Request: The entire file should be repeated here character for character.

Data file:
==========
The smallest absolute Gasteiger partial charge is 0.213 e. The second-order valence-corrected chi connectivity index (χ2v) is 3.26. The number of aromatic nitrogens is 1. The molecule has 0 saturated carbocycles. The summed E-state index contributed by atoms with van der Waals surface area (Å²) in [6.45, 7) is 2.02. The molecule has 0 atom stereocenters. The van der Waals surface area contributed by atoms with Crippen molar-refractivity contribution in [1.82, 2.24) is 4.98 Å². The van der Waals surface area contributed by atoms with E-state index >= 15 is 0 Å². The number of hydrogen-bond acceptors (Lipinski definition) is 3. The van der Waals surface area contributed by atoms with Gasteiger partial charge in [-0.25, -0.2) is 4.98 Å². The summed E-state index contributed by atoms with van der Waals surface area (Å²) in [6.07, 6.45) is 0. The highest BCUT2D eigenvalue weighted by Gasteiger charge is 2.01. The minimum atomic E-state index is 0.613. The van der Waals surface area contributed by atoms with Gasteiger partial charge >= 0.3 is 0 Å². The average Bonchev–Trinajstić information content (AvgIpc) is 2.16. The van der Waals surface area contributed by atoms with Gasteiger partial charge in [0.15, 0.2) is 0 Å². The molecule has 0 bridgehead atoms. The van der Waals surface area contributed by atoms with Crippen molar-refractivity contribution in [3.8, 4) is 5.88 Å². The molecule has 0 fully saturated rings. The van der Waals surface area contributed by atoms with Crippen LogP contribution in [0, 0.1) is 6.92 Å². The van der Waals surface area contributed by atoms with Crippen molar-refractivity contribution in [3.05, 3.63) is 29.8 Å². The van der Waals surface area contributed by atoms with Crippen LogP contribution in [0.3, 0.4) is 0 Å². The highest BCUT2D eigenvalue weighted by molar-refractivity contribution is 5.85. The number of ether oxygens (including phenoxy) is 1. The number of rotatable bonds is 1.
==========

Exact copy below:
The smallest absolute Gasteiger partial charge is 0.213 e. The second-order valence-corrected chi connectivity index (χ2v) is 3.26. The number of aromatic nitrogens is 1. The molecule has 0 saturated carbocycles. The summed E-state index contributed by atoms with van der Waals surface area (Å²) in [6.45, 7) is 2.02. The molecule has 0 atom stereocenters. The van der Waals surface area contributed by atoms with Crippen molar-refractivity contribution in [1.82, 2.24) is 4.98 Å². The van der Waals surface area contributed by atoms with E-state index >= 15 is 0 Å². The number of hydrogen-bond acceptors (Lipinski definition) is 3. The van der Waals surface area contributed by atoms with Gasteiger partial charge in [-0.25, -0.2) is 4.98 Å². The summed E-state index contributed by atoms with van der Waals surface area (Å²) in [6.07, 6.45) is 0. The highest BCUT2D eigenvalue weighted by Gasteiger charge is 2.01. The minimum atomic E-state index is 0.613. The van der Waals surface area contributed by atoms with Gasteiger partial charge >= 0.3 is 0 Å². The average Bonchev–Trinajstić information content (AvgIpc) is 2.16. The van der Waals surface area contributed by atoms with Gasteiger partial charge in [0.15, 0.2) is 0 Å². The molecule has 0 bridgehead atoms. The van der Waals surface area contributed by atoms with Crippen molar-refractivity contribution in [3.8, 4) is 5.88 Å². The molecule has 0 fully saturated rings. The van der Waals surface area contributed by atoms with Crippen LogP contribution in [0, 0.1) is 6.92 Å². The van der Waals surface area contributed by atoms with Crippen molar-refractivity contribution in [3.05, 3.63) is 29.8 Å². The van der Waals surface area contributed by atoms with Crippen LogP contribution in [0.3, 0.4) is 0 Å². The highest BCUT2D eigenvalue weighted by molar-refractivity contribution is 5.85. The number of ether oxygens (including phenoxy) is 1. The number of rotatable bonds is 1.